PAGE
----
When I haven’t had chance to go out and shoot I like to take a look back through my archives and see if there are any diamonds in rough which I missed the first time around.
This time I decided to delve all the way back to 2012 and a trip I took to Venice. I was in a bit of a funk at that time. I was shooting with a big heavy Nikon DSLR with a dirty sensor and a not so great kit lens. I didn’t really know how to use a camera if I’m being honest. I just set it to full auto and shot whatever I liked. I did have some knowledge of framing and composition but using DoF effectively and choosing shutter speeds to freeze motion were beyond me. I never post processed any of my images and I only shot JPEG.
I’d written off all my shots from this time as being snapshots but out of interest I thought I’d have a peek at the album to see if there was anything worth processing and looking back maybe I was too hard on myself.
Street art in an alley in Venice.
I think it is important to distance yourself somewhat from your photos. Eric Kim says, “kill your darlings”. By this he means that you should be critical of your own images, remove the emotional attachment you have to your photos and self edit. This is easier to do if you give yourself some distance from your images. A day, a week even longer maybe. This was much easier in the analogue days when you had to send off your roll of film and wait for them to return but in the instant age where you can see your image flashed up in the viewfinder or on the LCD instantly it can be tougher.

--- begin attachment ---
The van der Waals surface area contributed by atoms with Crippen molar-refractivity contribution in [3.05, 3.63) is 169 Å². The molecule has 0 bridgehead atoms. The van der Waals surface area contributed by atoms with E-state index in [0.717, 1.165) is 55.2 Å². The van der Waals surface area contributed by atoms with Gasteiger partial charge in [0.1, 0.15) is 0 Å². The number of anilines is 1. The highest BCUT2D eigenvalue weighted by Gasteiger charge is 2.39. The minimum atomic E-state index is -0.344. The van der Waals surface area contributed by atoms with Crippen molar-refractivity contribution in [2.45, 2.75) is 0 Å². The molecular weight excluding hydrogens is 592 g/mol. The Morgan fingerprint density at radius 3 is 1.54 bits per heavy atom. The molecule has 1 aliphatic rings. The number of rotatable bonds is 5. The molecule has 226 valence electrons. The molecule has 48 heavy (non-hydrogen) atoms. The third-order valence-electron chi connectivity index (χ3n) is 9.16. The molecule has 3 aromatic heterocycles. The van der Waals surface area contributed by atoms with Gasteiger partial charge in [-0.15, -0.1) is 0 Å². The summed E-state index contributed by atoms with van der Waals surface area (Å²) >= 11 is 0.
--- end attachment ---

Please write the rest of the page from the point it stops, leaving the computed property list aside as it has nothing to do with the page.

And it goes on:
I’d like to extend Eric’s philosophy further. Go back through your archives, look for those diamonds in the rough which you ignored. Is there a post processing technique you have learnt which can change this image? Let me know the results in the comments or on twitter.
January 25, 2016 at 11:22 am
Always a good idea to look back, Rob. As you progress with your photography, looking back can always teach you a thing or two: how you could have improved the shot at the time of taking, and at the time of processing etc. You might also be surprised how some older shots now look even better than you first imagined. Nice read too!
January 25, 2016 at 12:10 pm
Thanks Keith! I was thinking of going back through my Flickr account and deleting all my sub-par images but a friend pointed out that it works as a kind of artist’s notebook, showing the journey you have traveled to get to where you are today. I might still cull some images but it is good to see how much I have improved or how, as you say, I would approach the same shot today.